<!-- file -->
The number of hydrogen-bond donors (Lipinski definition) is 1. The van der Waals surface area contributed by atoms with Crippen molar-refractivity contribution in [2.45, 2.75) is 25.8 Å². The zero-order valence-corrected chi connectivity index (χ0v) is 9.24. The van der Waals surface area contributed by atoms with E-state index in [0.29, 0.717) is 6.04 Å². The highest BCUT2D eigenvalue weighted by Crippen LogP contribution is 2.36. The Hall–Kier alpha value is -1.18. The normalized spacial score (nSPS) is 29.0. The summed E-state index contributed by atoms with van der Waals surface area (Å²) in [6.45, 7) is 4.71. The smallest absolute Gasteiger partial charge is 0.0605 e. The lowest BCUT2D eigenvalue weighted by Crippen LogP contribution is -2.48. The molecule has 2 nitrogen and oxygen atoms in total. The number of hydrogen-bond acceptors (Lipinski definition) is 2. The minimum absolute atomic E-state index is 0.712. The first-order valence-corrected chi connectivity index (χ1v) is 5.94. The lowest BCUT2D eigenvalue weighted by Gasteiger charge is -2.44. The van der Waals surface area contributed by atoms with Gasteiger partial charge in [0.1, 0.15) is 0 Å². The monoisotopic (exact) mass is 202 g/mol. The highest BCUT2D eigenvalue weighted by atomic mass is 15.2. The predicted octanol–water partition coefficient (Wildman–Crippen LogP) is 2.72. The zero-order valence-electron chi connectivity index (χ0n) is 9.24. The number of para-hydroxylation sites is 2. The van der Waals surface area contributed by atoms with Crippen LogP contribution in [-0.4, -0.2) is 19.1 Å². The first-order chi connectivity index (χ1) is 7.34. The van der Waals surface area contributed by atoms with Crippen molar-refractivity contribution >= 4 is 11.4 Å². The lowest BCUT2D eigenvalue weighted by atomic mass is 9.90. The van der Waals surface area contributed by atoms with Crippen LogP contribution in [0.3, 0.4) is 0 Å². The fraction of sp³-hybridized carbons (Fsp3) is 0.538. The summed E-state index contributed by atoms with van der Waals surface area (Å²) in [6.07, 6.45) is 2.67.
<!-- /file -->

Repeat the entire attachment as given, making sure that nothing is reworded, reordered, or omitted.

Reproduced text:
The number of hydrogen-bond donors (Lipinski definition) is 1. The van der Waals surface area contributed by atoms with Crippen molar-refractivity contribution in [2.45, 2.75) is 25.8 Å². The zero-order valence-corrected chi connectivity index (χ0v) is 9.24. The van der Waals surface area contributed by atoms with E-state index in [0.29, 0.717) is 6.04 Å². The highest BCUT2D eigenvalue weighted by Crippen LogP contribution is 2.36. The Hall–Kier alpha value is -1.18. The normalized spacial score (nSPS) is 29.0. The summed E-state index contributed by atoms with van der Waals surface area (Å²) in [6.45, 7) is 4.71. The smallest absolute Gasteiger partial charge is 0.0605 e. The lowest BCUT2D eigenvalue weighted by Crippen LogP contribution is -2.48. The molecule has 2 nitrogen and oxygen atoms in total. The number of hydrogen-bond acceptors (Lipinski definition) is 2. The minimum absolute atomic E-state index is 0.712. The first-order valence-corrected chi connectivity index (χ1v) is 5.94. The lowest BCUT2D eigenvalue weighted by Gasteiger charge is -2.44. The van der Waals surface area contributed by atoms with Gasteiger partial charge in [0.1, 0.15) is 0 Å². The monoisotopic (exact) mass is 202 g/mol. The highest BCUT2D eigenvalue weighted by atomic mass is 15.2. The predicted octanol–water partition coefficient (Wildman–Crippen LogP) is 2.72. The zero-order valence-electron chi connectivity index (χ0n) is 9.24. The number of para-hydroxylation sites is 2. The van der Waals surface area contributed by atoms with Crippen LogP contribution in [-0.4, -0.2) is 19.1 Å². The first-order chi connectivity index (χ1) is 7.34. The van der Waals surface area contributed by atoms with Crippen molar-refractivity contribution >= 4 is 11.4 Å². The lowest BCUT2D eigenvalue weighted by atomic mass is 9.90. The van der Waals surface area contributed by atoms with Crippen LogP contribution in [0.3, 0.4) is 0 Å². The fraction of sp³-hybridized carbons (Fsp3) is 0.538. The summed E-state index contributed by atoms with van der Waals surface area (Å²) in [6.07, 6.45) is 2.67.